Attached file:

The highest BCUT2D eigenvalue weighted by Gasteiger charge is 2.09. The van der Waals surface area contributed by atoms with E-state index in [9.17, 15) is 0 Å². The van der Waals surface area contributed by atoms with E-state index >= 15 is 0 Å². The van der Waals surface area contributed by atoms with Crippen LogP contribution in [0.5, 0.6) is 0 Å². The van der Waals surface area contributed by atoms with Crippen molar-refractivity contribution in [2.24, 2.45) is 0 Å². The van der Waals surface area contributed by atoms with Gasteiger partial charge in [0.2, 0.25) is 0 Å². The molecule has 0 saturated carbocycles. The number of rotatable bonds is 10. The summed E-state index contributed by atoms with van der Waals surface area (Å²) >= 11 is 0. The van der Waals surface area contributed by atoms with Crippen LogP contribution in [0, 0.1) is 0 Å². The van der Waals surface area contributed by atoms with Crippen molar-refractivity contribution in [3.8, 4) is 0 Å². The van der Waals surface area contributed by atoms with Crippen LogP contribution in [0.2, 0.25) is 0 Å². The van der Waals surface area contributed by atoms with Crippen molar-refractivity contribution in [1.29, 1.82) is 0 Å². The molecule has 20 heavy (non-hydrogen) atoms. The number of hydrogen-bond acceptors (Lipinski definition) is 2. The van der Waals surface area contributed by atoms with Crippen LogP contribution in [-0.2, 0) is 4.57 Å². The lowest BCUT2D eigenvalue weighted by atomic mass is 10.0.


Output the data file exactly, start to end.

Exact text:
The highest BCUT2D eigenvalue weighted by Gasteiger charge is 2.09. The van der Waals surface area contributed by atoms with E-state index in [9.17, 15) is 0 Å². The van der Waals surface area contributed by atoms with E-state index >= 15 is 0 Å². The van der Waals surface area contributed by atoms with Crippen LogP contribution in [0.5, 0.6) is 0 Å². The van der Waals surface area contributed by atoms with Crippen molar-refractivity contribution in [2.24, 2.45) is 0 Å². The van der Waals surface area contributed by atoms with Gasteiger partial charge in [0.2, 0.25) is 0 Å². The molecule has 0 saturated carbocycles. The number of rotatable bonds is 10. The summed E-state index contributed by atoms with van der Waals surface area (Å²) >= 11 is 0. The van der Waals surface area contributed by atoms with Crippen LogP contribution in [0, 0.1) is 0 Å². The van der Waals surface area contributed by atoms with Crippen molar-refractivity contribution in [3.8, 4) is 0 Å². The van der Waals surface area contributed by atoms with Crippen LogP contribution in [0.2, 0.25) is 0 Å². The van der Waals surface area contributed by atoms with Crippen molar-refractivity contribution in [1.29, 1.82) is 0 Å². The molecule has 20 heavy (non-hydrogen) atoms. The number of hydrogen-bond acceptors (Lipinski definition) is 2. The van der Waals surface area contributed by atoms with Crippen LogP contribution in [-0.2, 0) is 4.57 Å². The lowest BCUT2D eigenvalue weighted by atomic mass is 10.0.